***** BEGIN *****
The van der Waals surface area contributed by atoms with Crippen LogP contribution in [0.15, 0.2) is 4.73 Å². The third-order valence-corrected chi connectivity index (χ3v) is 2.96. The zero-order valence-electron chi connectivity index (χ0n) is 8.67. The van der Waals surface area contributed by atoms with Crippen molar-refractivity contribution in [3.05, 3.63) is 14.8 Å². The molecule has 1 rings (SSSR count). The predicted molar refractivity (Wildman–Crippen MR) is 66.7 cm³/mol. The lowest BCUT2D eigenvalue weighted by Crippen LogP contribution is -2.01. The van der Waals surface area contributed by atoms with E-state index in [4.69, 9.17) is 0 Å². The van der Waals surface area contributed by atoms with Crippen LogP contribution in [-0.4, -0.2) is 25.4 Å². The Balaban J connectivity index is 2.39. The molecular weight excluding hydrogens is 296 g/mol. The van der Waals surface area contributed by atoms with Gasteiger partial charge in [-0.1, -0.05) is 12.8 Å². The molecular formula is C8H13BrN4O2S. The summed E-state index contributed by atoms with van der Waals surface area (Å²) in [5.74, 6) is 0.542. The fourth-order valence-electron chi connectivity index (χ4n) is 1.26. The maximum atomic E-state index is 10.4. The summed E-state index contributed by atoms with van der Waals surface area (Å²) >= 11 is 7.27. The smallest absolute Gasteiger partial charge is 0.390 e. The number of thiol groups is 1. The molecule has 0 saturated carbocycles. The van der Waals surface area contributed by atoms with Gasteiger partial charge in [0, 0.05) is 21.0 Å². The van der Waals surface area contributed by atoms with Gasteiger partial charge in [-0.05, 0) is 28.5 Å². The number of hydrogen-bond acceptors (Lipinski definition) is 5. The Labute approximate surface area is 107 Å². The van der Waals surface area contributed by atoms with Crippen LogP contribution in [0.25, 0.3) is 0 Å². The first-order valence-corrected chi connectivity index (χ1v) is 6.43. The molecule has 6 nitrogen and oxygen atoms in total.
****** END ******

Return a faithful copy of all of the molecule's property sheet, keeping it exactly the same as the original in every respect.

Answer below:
The van der Waals surface area contributed by atoms with Crippen LogP contribution in [0.15, 0.2) is 4.73 Å². The third-order valence-corrected chi connectivity index (χ3v) is 2.96. The zero-order valence-electron chi connectivity index (χ0n) is 8.67. The van der Waals surface area contributed by atoms with Crippen molar-refractivity contribution in [3.05, 3.63) is 14.8 Å². The molecule has 1 rings (SSSR count). The predicted molar refractivity (Wildman–Crippen MR) is 66.7 cm³/mol. The lowest BCUT2D eigenvalue weighted by Crippen LogP contribution is -2.01. The van der Waals surface area contributed by atoms with E-state index in [4.69, 9.17) is 0 Å². The van der Waals surface area contributed by atoms with Crippen LogP contribution in [-0.4, -0.2) is 25.4 Å². The Balaban J connectivity index is 2.39. The molecular weight excluding hydrogens is 296 g/mol. The van der Waals surface area contributed by atoms with Gasteiger partial charge in [-0.1, -0.05) is 12.8 Å². The molecular formula is C8H13BrN4O2S. The summed E-state index contributed by atoms with van der Waals surface area (Å²) in [5.74, 6) is 0.542. The fourth-order valence-electron chi connectivity index (χ4n) is 1.26. The maximum atomic E-state index is 10.4. The summed E-state index contributed by atoms with van der Waals surface area (Å²) >= 11 is 7.27. The smallest absolute Gasteiger partial charge is 0.390 e. The number of thiol groups is 1. The molecule has 0 saturated carbocycles. The van der Waals surface area contributed by atoms with Gasteiger partial charge in [0, 0.05) is 21.0 Å². The van der Waals surface area contributed by atoms with Gasteiger partial charge in [-0.05, 0) is 28.5 Å². The number of hydrogen-bond acceptors (Lipinski definition) is 5. The Labute approximate surface area is 107 Å². The van der Waals surface area contributed by atoms with Crippen LogP contribution in [0.25, 0.3) is 0 Å². The first-order valence-corrected chi connectivity index (χ1v) is 6.43. The molecule has 6 nitrogen and oxygen atoms in total.